dependency Russian gas EU

In contrast to Central and South-Eastern Europe, Western European countries are less exposed to Russian gas price and volume movements by sourcing additional gas supplies from Norway, North Africa, and LNG. Indeed, Western Europe has over 80% of the EU’s LNG regasification and import terminals (See Figure 4), while there is currently not enough LNG importing infrastructure in place in Central and South-Eastern Europe to replace Russian gas. Poland’s Swinoujscie LNG import terminal due to open in 2016, with a planned initial capacity of 5 bcm, and Lithuania’s new floating Klaipeda LNG regasification terminal, with a capacity of 4 bcm and operational since 2014, are modest steps towards diversification. It is still unclear whether the new LNG regasification infrastructure in Lithuania and Poland would be cheaper compared to the Russian gas. The main factors for investing in future LNG infrastructure in the EU will be driven by the price of LNG vis-à-vis Russian pipeline gas and global LNG demand and supply. For example, future LNG demand and prices in Asia, the region that paid a premium rate for LNG until supply outstripped demand in recent months and prices fell, will inevitably affect the availability of LNG from the U.S. and other suppliers to Europe.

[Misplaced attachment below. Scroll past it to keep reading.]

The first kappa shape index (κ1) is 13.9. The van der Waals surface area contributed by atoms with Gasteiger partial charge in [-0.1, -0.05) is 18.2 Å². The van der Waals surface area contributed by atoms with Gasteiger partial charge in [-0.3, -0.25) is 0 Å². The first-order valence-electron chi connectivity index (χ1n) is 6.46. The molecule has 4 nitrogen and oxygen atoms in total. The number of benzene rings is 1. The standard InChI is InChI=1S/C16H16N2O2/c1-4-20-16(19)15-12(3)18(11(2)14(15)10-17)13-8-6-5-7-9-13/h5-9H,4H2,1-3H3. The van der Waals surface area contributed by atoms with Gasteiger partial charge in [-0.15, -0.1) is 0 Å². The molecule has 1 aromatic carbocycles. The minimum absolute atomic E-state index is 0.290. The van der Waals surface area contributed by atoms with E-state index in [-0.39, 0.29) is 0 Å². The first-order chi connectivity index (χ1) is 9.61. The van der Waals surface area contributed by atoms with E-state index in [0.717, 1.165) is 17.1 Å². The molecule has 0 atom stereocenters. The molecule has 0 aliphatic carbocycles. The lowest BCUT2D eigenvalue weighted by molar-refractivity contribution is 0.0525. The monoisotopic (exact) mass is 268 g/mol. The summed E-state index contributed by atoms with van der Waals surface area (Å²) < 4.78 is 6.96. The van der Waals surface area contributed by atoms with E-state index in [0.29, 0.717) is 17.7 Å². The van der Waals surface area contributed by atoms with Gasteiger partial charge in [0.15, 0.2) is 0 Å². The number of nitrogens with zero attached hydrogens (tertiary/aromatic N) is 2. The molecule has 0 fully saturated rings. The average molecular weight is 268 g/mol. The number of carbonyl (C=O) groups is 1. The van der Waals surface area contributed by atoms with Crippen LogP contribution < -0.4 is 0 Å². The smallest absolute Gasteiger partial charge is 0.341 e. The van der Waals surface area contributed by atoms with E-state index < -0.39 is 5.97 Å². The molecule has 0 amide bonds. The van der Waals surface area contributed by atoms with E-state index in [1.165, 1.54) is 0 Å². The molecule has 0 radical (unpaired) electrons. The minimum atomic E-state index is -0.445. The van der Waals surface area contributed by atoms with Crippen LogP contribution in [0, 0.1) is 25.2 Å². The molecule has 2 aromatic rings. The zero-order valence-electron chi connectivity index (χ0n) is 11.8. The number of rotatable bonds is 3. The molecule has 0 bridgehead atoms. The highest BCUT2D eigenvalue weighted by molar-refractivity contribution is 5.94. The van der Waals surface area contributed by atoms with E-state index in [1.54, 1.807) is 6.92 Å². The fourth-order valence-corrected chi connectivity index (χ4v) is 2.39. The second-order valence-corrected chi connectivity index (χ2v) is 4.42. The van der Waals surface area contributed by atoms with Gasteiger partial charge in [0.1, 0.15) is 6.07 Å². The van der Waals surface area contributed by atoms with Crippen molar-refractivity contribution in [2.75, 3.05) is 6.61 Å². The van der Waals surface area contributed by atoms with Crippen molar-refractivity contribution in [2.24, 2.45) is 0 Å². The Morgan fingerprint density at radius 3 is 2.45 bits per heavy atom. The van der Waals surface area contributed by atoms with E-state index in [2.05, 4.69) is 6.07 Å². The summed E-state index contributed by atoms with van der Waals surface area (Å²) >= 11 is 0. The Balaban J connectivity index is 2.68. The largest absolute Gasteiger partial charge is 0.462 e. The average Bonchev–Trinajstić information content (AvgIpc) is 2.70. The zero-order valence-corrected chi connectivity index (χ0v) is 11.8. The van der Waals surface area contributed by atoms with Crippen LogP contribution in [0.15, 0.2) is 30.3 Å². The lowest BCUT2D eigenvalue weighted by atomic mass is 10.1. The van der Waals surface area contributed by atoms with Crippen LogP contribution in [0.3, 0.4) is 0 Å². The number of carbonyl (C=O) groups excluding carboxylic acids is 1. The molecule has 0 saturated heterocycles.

LNG terminals in Europe

Since the fall of gas demand in the EU following the 2008 economic recession and more gas entering the spot market, most European countries managed to renegotiate their long-term gas contracts and rates with Gazprom. [6] Faced with an anticipated LNG glut in Europe in coming months [7] and an increasing competition from other gas suppliers, including the U.S., the Russian gas monopolist is likely to further reduce its gas prices. A potential change that may arise from this could be greater gas-on-gas competition in the EU due to more diverse gas supplies – both LNG and pipeline – and an increased spot gas at trading hubs in the EU, which may further widen the spot indexation vis-à-vis gas prices tied to oil. In light of these developments, the challenge for the EU will be to create a single effective gas market and competitive prices across the Union by improving the poor connectivity with and among a patchwork of its national markets, particularly, those in Central and South-Eastern Europe.

Image: Golden Pass LNG, Sabine Pass. By: Roy Luck. CC-BY licence.